A major web site has a flaw. White hat and black hat "hackers" find that flaw, exploit it, and either abuse it or let the web site know about it. The web programmers go in and close the exploit because it affects how their customers use the service and could open them up to some liability.

    This is the way the free market works. I'm a huge fan of how quickly the Internet (anthropomorphically) adapts to the changing needs of the billion of users. Some exploits that aren't fixed by the owners of code are fixed by third parties -- sometimes for profit and sometimes for free. Before we can even write one law to attempt to solve problems, others are already attacking the problems.

    I'd like to see it stay this way. Every time we move forward to create legislation to protect the end user (see CAN-SPAM and a myriad of other laws), we see failure time and again. The loopholes in the laws make them irrelevant quickly, and all we get out of that is wasted money and wasted time.

    Let the growth and expansion occur freely. We'll see some bad times (new viruses and new spam exploits) but we'll see those fixed in short order. If they don't get fixed, why is the Internet still chugging along and growing every day?
    • Yeah you're blown away, without any doubt.

      Market doesn't work, market doesn't eat, market doesn't do crap except market exist only as an abstact entity, a theoretical construct.

      Techies, geeks, hackers, whatever label .. it is knowledgable skilled people that do the fixing !
      Some of them are motivated primarily by money and secondarily by showing the company they're good at
      resolving upcoming problem...in hope somebody will notice when it's firing time again..but it's just daydreaming. Others, a minority, do t
    • Oh, for pete's sake...

      I think the 90% of the world that doesn't like obsessing with security would disagree with you about lassez-faire and how well it is handling identity theft and other criminal conduct that has exploded thanks to the internet. My dad *deserves* legal protections from phishing attacks (a specific example: banks should be required to guarantee client accounts... that is WHAT A BANK IS!!!). And a small business should have their online transactions safe from remote fraud (with banks agai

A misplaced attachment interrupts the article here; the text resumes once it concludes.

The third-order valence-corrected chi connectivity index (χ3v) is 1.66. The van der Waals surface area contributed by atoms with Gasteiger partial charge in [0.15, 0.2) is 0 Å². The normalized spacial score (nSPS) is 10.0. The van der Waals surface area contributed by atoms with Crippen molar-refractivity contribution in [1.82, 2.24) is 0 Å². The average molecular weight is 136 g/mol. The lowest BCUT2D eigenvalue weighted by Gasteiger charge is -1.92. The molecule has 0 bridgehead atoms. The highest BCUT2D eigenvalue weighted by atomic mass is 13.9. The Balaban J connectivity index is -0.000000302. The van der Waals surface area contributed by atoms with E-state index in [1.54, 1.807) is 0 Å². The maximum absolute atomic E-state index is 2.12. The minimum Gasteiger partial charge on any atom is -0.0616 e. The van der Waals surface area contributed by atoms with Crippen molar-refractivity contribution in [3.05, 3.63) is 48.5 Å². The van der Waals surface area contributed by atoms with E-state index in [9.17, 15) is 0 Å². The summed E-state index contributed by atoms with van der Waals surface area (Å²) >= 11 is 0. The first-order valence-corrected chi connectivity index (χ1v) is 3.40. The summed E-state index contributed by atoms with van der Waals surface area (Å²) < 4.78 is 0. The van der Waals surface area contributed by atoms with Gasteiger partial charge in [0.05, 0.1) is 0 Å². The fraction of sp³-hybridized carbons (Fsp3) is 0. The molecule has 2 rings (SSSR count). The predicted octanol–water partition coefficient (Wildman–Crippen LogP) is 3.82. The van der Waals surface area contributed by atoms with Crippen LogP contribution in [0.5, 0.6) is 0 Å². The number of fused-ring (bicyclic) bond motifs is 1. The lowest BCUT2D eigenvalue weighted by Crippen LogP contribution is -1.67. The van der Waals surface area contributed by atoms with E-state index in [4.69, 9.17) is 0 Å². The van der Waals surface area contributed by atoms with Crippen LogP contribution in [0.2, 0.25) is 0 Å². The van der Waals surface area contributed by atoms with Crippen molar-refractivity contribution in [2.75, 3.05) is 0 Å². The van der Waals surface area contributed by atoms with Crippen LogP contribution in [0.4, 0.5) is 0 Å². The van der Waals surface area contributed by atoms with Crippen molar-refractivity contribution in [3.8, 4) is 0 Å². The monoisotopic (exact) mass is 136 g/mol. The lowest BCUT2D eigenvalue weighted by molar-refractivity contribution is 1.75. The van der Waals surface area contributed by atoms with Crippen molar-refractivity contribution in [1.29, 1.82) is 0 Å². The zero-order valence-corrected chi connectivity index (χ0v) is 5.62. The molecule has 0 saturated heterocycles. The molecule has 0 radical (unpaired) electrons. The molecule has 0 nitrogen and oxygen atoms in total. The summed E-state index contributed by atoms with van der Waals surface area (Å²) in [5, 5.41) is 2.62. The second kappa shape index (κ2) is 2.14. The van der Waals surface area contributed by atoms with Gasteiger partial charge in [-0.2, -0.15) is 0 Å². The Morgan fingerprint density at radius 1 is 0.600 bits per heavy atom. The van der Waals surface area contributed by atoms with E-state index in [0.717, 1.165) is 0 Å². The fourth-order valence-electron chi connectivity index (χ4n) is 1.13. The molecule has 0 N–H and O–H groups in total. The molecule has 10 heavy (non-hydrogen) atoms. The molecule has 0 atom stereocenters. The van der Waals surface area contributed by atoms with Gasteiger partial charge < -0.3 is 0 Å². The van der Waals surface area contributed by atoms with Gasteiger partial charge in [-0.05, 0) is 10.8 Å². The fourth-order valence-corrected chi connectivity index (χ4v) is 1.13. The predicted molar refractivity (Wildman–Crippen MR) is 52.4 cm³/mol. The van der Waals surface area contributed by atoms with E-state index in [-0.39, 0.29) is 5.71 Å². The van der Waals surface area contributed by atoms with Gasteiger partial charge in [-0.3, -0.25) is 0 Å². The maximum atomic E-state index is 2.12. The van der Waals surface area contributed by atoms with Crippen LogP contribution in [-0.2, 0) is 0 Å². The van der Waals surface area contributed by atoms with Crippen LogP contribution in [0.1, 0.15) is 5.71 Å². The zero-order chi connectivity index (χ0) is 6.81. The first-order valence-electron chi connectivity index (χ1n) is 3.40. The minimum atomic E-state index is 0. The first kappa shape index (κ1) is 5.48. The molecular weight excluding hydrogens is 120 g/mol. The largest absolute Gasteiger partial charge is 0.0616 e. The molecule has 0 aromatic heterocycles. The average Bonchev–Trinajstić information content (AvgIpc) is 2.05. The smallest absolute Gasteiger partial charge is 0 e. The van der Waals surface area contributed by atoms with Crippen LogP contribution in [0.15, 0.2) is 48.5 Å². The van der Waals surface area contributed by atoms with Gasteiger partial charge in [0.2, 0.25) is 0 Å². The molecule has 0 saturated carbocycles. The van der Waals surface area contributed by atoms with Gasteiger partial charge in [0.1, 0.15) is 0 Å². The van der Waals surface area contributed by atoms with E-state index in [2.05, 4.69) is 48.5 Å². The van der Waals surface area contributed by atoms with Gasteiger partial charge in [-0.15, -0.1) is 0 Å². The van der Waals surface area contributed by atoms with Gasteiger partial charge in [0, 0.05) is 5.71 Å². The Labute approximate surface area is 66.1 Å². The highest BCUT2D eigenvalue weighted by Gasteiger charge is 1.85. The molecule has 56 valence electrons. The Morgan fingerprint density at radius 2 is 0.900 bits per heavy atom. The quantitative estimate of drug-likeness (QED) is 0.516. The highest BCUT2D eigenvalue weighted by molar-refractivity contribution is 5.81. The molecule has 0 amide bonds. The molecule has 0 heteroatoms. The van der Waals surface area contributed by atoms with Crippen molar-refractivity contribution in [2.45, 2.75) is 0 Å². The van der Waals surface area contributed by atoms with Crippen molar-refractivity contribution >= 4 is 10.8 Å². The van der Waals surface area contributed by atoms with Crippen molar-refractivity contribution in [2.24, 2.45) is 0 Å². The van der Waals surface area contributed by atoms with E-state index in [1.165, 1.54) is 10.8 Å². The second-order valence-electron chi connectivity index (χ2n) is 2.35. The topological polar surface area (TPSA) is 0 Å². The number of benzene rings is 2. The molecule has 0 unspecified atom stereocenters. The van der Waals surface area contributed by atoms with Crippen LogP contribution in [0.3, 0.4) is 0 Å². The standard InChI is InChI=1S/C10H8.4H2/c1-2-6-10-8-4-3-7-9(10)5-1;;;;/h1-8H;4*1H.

• I think the 90% of the world that doesn't like obsessing with security would disagree with you about lassez-faire and how well it is handling identity theft and other criminal conduct that has exploded thanks to the internet. My dad *deserves* legal protections from phishing attacks (a specific example: banks should be required to guarantee client accounts... that is WHAT A BANK IS!!!). And a small business should have their online transactions safe from remote fraud (with banks again being held responsible
      • You're quick to claim that all regulatory activity is a failure, but using your same (flawed) reasoning, technological remedies have also failed to 'solve' ID theft, viruses, trojans, spam, keyloggers, hacking, international abuses, and so on.

        Yes, clearly the unregulated (or minimally regulated) Internet has proven vastly inferior to the legally enforced areas like theft, rape, assault, and murder. It turns out that market forces don't eliminate 100% of problems, whereas clearly government regulation doe
  • Encoded post.. (Score:2, Insightful)

    by slashkitty (21637)
    Does anyone have the real post that hasn't been mangled by the mailing list? What are these characters that they used? Does anyone have a working exploit of this type (encoded xss) on another site?
    • Re:Encoded post.. (Score:1, Informative)

      by Anonymous Coward

      Does anyone have the real post that hasn't been mangled by the mailing list? What are these characters that they used? Does anyone have a working exploit of this type (encoded xss) on another site?

      I think that the authors of the report did the responsible thing in informing Google first, waiting until the problem was fixed (within a reasonable amount of time) and then describing the vulnerability without providing an exploit.

      The message gives enough clues about how to create an exploit, though. You j

  • XSSholes! (Score:5, Funny)

    by digitaldc (879047) * on Wednesday December 21, 2005 @11:41AM (#14309294)
    "How common are XSS holes?"
    I had to laugh at that one.

    Only an XSShole would steal your cookies.
  • by Phosphor3k (542747) on Wednesday December 21, 2005 @11:44AM (#14309319)
    Someone is trying to get their Pagerank up by submitting the story with a name of "Security Test" and linking to their shoddy website. The site has only a few links, no content, and it says the page is for sale. Will slashdot ever get their shit together and stop posting submissions with blatent pagerank-whoring links like this?
  • by Anonymous Coward on Wednesday December 21, 2005 @11:48AM (#14309352)

    This is reported as a Google.com bug, which is partially true. But this is only one half of the problem. The other half of the problem (mentioned in the full article) is due to a dubious feature in Internet Explorer: when it gets a page without a specified character encoding, it does not rely on default values for the encoding (which should be iso-8859-1 for HTML or UTF-8 for XHTML).

    Instead, Internet Exploerer tries to guess the encoding of the contents by looking at the first 4096 bytes of the page and checking the non-ASCII characters. In the case of the cross-site scripting attack decribed here, the problem is that IE would silently set the encoding of a page to UTF-7 in case some characters in the first 4096 bytes looked like UTF-7. This silent conversion to UTF-7 by Internet Explorer in a text that Google assumed to use the default encoding allowed the attackers to bypass the way Google was filtering "dangerous" characters in some URLs.